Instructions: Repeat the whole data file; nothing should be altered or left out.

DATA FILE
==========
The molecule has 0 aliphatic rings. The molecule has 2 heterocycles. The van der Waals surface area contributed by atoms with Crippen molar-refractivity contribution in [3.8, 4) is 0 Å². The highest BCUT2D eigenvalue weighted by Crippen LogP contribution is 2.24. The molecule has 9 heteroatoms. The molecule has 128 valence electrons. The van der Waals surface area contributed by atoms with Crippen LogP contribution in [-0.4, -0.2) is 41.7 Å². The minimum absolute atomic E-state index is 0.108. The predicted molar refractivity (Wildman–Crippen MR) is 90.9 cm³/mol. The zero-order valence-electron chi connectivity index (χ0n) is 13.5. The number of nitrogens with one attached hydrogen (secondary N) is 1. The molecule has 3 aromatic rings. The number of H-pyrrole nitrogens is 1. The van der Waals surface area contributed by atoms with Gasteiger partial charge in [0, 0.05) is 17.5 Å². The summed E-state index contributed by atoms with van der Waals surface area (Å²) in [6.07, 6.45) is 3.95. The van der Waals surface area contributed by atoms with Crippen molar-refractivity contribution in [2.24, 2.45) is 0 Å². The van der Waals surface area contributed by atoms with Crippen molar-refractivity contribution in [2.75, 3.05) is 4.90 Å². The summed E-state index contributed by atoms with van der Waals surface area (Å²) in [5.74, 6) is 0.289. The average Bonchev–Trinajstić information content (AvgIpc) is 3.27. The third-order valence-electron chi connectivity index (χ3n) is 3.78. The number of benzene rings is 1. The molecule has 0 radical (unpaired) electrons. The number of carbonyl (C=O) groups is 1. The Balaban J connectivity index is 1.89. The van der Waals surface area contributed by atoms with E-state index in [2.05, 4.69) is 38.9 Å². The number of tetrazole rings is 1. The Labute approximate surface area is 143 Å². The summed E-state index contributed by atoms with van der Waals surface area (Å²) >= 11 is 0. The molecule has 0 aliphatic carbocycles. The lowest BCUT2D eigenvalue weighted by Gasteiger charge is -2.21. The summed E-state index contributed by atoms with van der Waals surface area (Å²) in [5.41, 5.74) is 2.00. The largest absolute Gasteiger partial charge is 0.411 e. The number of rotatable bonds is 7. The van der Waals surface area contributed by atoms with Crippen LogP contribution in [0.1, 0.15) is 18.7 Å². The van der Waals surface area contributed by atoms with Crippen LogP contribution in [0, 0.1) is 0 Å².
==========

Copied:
The molecule has 0 aliphatic rings. The molecule has 2 heterocycles. The van der Waals surface area contributed by atoms with Crippen molar-refractivity contribution in [3.8, 4) is 0 Å². The highest BCUT2D eigenvalue weighted by Crippen LogP contribution is 2.24. The molecule has 9 heteroatoms. The molecule has 128 valence electrons. The van der Waals surface area contributed by atoms with Crippen LogP contribution in [-0.4, -0.2) is 41.7 Å². The minimum absolute atomic E-state index is 0.108. The predicted molar refractivity (Wildman–Crippen MR) is 90.9 cm³/mol. The zero-order valence-electron chi connectivity index (χ0n) is 13.5. The number of nitrogens with one attached hydrogen (secondary N) is 1. The molecule has 3 aromatic rings. The number of H-pyrrole nitrogens is 1. The van der Waals surface area contributed by atoms with Gasteiger partial charge in [0, 0.05) is 17.5 Å². The summed E-state index contributed by atoms with van der Waals surface area (Å²) in [6.07, 6.45) is 3.95. The van der Waals surface area contributed by atoms with Crippen molar-refractivity contribution in [2.24, 2.45) is 0 Å². The van der Waals surface area contributed by atoms with Crippen molar-refractivity contribution in [2.75, 3.05) is 4.90 Å². The summed E-state index contributed by atoms with van der Waals surface area (Å²) in [5.74, 6) is 0.289. The average Bonchev–Trinajstić information content (AvgIpc) is 3.27. The third-order valence-electron chi connectivity index (χ3n) is 3.78. The number of benzene rings is 1. The molecule has 0 radical (unpaired) electrons. The number of carbonyl (C=O) groups is 1. The Balaban J connectivity index is 1.89. The van der Waals surface area contributed by atoms with E-state index in [2.05, 4.69) is 38.9 Å². The number of tetrazole rings is 1. The Labute approximate surface area is 143 Å². The summed E-state index contributed by atoms with van der Waals surface area (Å²) >= 11 is 0. The molecule has 0 aliphatic carbocycles. The lowest BCUT2D eigenvalue weighted by Gasteiger charge is -2.21. The summed E-state index contributed by atoms with van der Waals surface area (Å²) in [5.41, 5.74) is 2.00. The largest absolute Gasteiger partial charge is 0.411 e. The number of rotatable bonds is 7. The van der Waals surface area contributed by atoms with Crippen LogP contribution in [0.1, 0.15) is 18.7 Å². The van der Waals surface area contributed by atoms with Crippen LogP contribution in [0, 0.1) is 0 Å².